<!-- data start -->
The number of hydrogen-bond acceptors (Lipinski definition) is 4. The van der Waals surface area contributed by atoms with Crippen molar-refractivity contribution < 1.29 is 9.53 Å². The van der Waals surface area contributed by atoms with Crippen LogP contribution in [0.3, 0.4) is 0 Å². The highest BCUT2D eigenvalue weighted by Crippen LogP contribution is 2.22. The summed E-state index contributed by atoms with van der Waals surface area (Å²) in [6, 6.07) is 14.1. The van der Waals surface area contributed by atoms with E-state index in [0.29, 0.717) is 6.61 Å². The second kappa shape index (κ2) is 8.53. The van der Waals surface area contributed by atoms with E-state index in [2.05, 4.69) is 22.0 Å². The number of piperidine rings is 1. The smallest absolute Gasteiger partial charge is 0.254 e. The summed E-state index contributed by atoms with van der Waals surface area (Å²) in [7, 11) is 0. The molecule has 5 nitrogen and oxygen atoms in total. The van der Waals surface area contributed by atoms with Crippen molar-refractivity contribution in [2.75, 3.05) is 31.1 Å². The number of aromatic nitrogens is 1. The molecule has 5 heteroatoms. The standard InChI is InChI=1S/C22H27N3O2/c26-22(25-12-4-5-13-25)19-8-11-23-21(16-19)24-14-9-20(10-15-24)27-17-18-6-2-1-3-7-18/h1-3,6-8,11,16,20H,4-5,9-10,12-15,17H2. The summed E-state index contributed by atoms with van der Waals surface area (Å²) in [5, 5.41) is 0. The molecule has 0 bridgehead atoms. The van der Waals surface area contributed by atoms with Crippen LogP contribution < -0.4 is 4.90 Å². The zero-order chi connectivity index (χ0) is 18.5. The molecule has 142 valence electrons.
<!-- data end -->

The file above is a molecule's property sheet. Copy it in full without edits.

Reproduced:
The number of hydrogen-bond acceptors (Lipinski definition) is 4. The van der Waals surface area contributed by atoms with Crippen molar-refractivity contribution < 1.29 is 9.53 Å². The van der Waals surface area contributed by atoms with Crippen LogP contribution in [0.3, 0.4) is 0 Å². The highest BCUT2D eigenvalue weighted by Crippen LogP contribution is 2.22. The summed E-state index contributed by atoms with van der Waals surface area (Å²) in [6, 6.07) is 14.1. The van der Waals surface area contributed by atoms with E-state index in [0.29, 0.717) is 6.61 Å². The second kappa shape index (κ2) is 8.53. The van der Waals surface area contributed by atoms with E-state index in [2.05, 4.69) is 22.0 Å². The number of piperidine rings is 1. The smallest absolute Gasteiger partial charge is 0.254 e. The summed E-state index contributed by atoms with van der Waals surface area (Å²) in [7, 11) is 0. The molecule has 5 nitrogen and oxygen atoms in total. The van der Waals surface area contributed by atoms with Crippen molar-refractivity contribution in [2.75, 3.05) is 31.1 Å². The number of aromatic nitrogens is 1. The molecule has 5 heteroatoms. The standard InChI is InChI=1S/C22H27N3O2/c26-22(25-12-4-5-13-25)19-8-11-23-21(16-19)24-14-9-20(10-15-24)27-17-18-6-2-1-3-7-18/h1-3,6-8,11,16,20H,4-5,9-10,12-15,17H2. The summed E-state index contributed by atoms with van der Waals surface area (Å²) in [5, 5.41) is 0. The molecule has 0 bridgehead atoms. The van der Waals surface area contributed by atoms with Crippen LogP contribution < -0.4 is 4.90 Å². The zero-order chi connectivity index (χ0) is 18.5. The molecule has 142 valence electrons.